New Delhi: More than 42 million people in India have fallen prey to cybercrime in the past 12 months, suffering about USD 8 billion in direct financial losses, estimates a report by security solutions firm Norton.
The `Norton Cybercrime Report 2012` found, based on experiences of more than 13,000 adults across 24 countries (including 1,000 from India), said direct costs associated with global consumer cybercrime are pegged at USD 110 billion over the past twelve months.
"In India, it is estimated that more than 42 million people fell victim to cybercrime in the past 12 months, suffering approximately USD 8 billion in direct financial losses," it said.
According to the report, 66 per cent of the Indian respondents (online adults) said they have been a victim of cybercrime in their lifetime. In the past 12 months, 56 per cent said they have experienced cybercrimes.
The average direct financial cost per victim of USD 192 has also gone up 18 per cent over 2011, when the same stood at USD 163.
Globally, every second 18 adults become a victim of cybercrime, resulting in more than one-and-a-half million cybercrime victims each day, the report said.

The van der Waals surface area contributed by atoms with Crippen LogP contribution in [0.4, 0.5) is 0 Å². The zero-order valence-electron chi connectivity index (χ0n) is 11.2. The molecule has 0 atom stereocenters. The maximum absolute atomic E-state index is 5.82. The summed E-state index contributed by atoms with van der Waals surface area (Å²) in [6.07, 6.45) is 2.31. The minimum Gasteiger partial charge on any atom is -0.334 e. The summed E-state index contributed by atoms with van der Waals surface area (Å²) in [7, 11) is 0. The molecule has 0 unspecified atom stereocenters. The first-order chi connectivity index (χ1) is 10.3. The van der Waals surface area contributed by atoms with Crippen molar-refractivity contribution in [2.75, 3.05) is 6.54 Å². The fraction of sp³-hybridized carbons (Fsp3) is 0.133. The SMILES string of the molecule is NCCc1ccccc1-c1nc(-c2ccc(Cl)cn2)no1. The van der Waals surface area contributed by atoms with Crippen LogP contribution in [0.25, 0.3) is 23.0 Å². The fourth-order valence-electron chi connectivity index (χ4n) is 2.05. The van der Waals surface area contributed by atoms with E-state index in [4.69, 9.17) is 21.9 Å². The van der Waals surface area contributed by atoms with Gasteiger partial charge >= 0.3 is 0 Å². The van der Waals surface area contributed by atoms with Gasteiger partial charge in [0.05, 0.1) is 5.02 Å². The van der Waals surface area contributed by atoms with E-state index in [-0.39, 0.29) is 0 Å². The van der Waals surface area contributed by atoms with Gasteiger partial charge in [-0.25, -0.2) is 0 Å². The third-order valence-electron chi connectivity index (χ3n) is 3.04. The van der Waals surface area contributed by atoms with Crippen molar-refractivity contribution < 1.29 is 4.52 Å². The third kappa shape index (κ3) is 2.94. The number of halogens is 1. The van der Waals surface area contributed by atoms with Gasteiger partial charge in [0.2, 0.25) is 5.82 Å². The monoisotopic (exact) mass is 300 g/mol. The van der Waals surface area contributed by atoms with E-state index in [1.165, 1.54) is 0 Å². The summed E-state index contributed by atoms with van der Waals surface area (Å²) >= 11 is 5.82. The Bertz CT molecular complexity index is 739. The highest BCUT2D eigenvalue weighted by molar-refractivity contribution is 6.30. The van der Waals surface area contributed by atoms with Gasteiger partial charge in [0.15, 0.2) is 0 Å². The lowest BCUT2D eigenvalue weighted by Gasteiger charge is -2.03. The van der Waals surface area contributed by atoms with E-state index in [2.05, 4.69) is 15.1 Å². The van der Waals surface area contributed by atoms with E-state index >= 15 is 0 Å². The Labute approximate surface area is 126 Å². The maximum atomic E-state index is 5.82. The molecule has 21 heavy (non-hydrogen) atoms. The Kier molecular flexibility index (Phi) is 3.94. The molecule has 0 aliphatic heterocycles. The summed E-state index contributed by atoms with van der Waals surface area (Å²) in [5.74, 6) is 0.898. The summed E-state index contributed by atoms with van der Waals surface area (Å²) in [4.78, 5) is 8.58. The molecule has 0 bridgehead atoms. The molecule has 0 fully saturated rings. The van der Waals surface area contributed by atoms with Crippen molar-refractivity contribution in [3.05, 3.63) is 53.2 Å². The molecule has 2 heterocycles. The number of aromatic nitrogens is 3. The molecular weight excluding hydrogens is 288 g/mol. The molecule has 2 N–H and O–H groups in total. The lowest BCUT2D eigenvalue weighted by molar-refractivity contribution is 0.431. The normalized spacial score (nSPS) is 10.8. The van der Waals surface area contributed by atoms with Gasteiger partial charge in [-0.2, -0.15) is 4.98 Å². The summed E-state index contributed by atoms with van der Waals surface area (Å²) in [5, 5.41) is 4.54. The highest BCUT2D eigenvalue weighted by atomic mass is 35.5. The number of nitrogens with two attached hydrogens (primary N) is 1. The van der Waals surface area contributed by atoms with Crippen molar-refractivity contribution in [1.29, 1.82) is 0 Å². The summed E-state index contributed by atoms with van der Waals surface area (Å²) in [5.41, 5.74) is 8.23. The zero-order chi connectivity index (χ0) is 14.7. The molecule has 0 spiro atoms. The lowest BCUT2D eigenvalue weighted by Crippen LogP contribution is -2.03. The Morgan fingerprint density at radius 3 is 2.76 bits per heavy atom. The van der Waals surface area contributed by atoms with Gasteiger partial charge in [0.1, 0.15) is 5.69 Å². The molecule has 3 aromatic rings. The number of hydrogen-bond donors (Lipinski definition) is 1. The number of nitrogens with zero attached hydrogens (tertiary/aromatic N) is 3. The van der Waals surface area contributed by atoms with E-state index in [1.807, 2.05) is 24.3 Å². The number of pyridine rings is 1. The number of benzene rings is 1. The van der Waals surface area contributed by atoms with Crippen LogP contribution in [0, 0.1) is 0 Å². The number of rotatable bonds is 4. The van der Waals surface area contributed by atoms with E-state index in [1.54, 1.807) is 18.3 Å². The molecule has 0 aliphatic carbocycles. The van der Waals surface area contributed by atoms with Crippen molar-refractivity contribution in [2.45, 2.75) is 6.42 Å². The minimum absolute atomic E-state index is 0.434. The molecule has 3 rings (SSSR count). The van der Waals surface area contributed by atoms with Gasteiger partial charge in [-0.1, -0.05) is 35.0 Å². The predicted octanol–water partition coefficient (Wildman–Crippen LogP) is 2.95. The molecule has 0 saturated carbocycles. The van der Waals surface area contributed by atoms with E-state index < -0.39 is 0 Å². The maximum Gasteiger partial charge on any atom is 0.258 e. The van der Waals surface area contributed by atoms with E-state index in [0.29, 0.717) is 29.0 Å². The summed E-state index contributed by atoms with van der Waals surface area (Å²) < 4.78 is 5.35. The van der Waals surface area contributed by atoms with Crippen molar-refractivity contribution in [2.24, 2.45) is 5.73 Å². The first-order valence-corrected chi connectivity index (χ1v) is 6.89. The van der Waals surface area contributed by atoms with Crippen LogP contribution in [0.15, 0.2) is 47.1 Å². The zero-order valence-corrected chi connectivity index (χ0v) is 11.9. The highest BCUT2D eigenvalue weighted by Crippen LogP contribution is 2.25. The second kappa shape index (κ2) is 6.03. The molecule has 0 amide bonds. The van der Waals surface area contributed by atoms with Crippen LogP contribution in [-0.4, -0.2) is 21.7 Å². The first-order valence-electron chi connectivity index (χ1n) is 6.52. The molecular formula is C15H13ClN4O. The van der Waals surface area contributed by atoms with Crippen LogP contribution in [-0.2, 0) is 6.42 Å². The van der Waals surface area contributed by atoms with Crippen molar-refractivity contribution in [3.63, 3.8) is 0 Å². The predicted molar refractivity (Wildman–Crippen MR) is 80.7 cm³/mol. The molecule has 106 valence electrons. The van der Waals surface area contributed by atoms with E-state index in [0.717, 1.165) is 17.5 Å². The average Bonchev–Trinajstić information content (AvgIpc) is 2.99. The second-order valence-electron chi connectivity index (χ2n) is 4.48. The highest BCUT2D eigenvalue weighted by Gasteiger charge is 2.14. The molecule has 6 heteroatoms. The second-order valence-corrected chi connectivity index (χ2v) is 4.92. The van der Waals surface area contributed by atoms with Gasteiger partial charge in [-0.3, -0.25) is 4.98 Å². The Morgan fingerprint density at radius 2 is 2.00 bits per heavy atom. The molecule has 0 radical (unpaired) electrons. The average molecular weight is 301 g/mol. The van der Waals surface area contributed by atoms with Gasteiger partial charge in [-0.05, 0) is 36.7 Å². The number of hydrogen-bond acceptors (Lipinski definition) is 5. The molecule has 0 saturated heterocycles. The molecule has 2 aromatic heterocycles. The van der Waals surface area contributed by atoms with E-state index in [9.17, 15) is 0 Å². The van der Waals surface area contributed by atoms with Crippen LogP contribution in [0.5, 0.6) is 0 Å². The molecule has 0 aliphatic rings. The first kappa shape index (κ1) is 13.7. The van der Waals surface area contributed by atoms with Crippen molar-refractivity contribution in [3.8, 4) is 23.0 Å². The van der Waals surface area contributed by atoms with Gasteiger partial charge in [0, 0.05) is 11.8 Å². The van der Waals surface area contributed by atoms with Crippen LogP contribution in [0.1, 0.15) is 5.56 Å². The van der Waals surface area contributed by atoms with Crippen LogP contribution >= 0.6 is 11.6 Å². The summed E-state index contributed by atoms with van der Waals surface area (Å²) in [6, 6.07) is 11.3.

With losses totaling an average of USD 197 per victim across the world in direct financial costs, in the past 12 months, an estimated 556 million adults across the world experienced cybercrime.
"This year`s survey shows an increase in `new` forms of cybercrime compared to last year, such as those found on social networks or mobile devices -- a sign that cybercriminals are starting to focus their efforts on these increasingly popular platforms," the report said.
In India, one in three respondents (32 per cent) said they have been a victim of either social or mobile cybercrime in the last 12 months.
About 51 per cent of social network users among the Indian respondents said they have been victims of social cybercrime.
While 22 per of social network users reported that someone had hacked into their profile and pretended to be them, while 15 per cent said they had fallen victim to a scam or fake link on social network platforms.
While 83 per cent of the Indian respondents said they believe that cybercriminals are setting their sights on social networks, only 57 per cent said they actually use a security solution, while 44 per cent said they use the privacy settings to control what information they share, and with whom.
"Cybercriminals are changing their tactics to target fast growing mobile platforms and social networks where consumers are less aware of security risks," Norton Internet Safety Advocate and Director (Asia) Effendy Ibrahim said.